However, when the acoustic, language, and intent classification models were adapted on in-domain data, both WER and intent accuracy dramatically improved, thus producing the strongest possible baseline results to which illustrative embodiments of the present invention could be compared. As shown in the second row of FIG. 10, when the AM and LM of the system (as well as the T2I model) were adapted using the 20hTrainset (e.g., full speech resource scenario), intent accuracy increased from 73.4% to 89.7%, such that there is now only about a 2% accuracy gap between using human transcripts (92.0%) and using ASR outputs (89.7%). In the low-resource scenario, adapting the AM and LM on 2hTrainset and also training T2I on only 2hTrainset results in intent accuracy of 82.8%, as shown in the third row of FIG. 10.

FIG. 11 compares classification accuracy for conventional and inventive systems when paired speech-to-intent data is used. FIG. 11 shows that, when paired speech-to-intent data is used, an illustrative embodiment of the invention utilizing the proposed E2E S2I approach gives comparable accuracy to the state-of-the-art cascaded approach, both with full training data (20hTrainset) or in the low-resource setting (2hTrainset).

In the low-resource scenario where only a limited amount of speech is available (2hTrainset), frequently one may have extra text data with intent labels but no corresponding speech data. For the cascaded system, it is straightforward to train different components (AM, LM, T2I) with whatever appropriate data is available.

FIG. 12 shows how the intent accuracy of cascaded systems with limited speech resources and varying amounts of text-to-intent data. By training the LM and T2I on the 20hTrainset data, the intent accuracy increased to 89.6%, basically matching the best accuracy of 89.7%, where the AM is also adapted on 20hTrainset. The third row in FIG. 12 shows that if only the T2I model (but not the LM) is trained on 20hTrainset, the accuracy is still quite high: 88.9%.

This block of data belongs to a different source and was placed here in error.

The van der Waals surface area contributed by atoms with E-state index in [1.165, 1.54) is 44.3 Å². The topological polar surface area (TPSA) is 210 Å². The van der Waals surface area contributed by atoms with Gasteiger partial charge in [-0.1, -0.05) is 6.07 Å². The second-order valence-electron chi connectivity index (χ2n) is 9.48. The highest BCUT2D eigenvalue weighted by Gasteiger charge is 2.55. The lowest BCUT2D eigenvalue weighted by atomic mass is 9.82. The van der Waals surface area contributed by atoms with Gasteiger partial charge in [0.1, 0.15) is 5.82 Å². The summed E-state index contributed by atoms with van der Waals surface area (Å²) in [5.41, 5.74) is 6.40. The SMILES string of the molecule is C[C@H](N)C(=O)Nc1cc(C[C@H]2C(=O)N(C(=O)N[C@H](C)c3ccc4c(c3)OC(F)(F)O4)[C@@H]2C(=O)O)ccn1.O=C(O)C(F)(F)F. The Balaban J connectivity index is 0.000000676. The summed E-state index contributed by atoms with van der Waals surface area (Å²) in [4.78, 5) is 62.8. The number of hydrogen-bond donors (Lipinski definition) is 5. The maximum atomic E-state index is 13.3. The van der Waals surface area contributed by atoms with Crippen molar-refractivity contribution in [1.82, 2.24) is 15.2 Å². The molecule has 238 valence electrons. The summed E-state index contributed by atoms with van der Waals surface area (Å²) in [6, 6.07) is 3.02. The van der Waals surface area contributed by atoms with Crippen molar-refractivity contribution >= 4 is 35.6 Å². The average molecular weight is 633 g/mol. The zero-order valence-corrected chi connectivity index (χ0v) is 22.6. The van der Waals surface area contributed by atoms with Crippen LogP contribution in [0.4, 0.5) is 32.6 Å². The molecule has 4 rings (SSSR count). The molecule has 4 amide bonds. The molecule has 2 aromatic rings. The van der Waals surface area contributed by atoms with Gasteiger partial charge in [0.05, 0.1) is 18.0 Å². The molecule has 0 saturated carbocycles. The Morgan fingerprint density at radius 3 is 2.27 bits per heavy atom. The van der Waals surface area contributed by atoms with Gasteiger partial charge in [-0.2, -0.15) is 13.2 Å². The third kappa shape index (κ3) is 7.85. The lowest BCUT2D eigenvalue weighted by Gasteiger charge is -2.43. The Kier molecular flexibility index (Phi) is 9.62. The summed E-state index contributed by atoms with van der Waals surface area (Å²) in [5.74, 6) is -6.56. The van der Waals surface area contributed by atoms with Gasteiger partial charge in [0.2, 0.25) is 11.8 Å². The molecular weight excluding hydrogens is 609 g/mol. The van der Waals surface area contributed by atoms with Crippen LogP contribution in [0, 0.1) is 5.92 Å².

Comparing results from the first and third rows in FIG. 12 shows that the accuracy difference between training the T2I model on 2hTrainset versus 20hTrainset is about 6%, accounting for most of the gap between the full resource and limited resource performance. In other words, the T2I model is the weakest link, the component that is most starved for additional data. For the AM and LM, because they were pre-trained on plenty of general data, even just 2 h of adaptation is almost enough, but the intent classifier needs much more data. This makes sense because the intent classification task can be quite domain specific.

For the end-to-end speech-to-intent system, leveraging the text-to-intent data is not straightforward. If it were unable to take advantage of such data, it would be at a significant 6-7% accuracy disadvantage compared to the cascaded system in this scenario. FIG. 13 shows how embodiments of the present invention leverage extra text data to reduce the gap caused by having less S2I training data. Indeed, illustrative embodiments of the present invention can recover over 80% of performance lost due to using limited intent-labeled speech.

Comparing the first and last rows of FIG. 13 shows that training the E2E S2I system shown in FIG. 1 on 2hTrainset rather than 20hTrainset causes accuracy to drop from 89.8% to 82.2%, as discussed above with reference to FIG. 11. The second row of FIG. 13 shows that joint training end-to-end S2I CTC model with BERT fine-tuned on full T2I data, as discussed above with reference to FIGS. 6 and 7, causes an accuracy improvement from 82.2% to 84.7%.

The third and fourth rows of FIG. 13 demonstrate the technique discussed above with reference to FIG. 8, which involves converting the extra T2I data (20hTrainset) using TTS to create new S2I data, then adding the synthetic data to 2hTrainset to train the E2E model resulted in quite significant improvements in intent accuracy whether the synthetic data was generated using single speaker TTS (87.3%) or multi-speaker TTS (87.8%). This unexpected result was contrary to conventional wisdom at the time of the invention: see, e.g., Lugosch at page 2, left column, last full paragraph (“In the past, we have found that having multiple speakers in the training set is crucial to achieving high test accuracy in end-to-end SLU. We anticipated that this would also be the case when using synthetic speakers.”)

Thus, in embodiments of the present invention, the TTS generated data serves primarily to convert the T2I data into a form that the S2I model can process, and the improvement is due to the S2I model learning new semantic information (“embedding”-to-intent) from the new synthetic data rather than adapting to the acoustics. Therefore it is not necessary to generate a lot of variability in the speech (e.g. speakers, etc.) with the TTS data, nor is it necessary to make any attempt to match the telephony channel. One resulting advantage is simplification of implementation in production.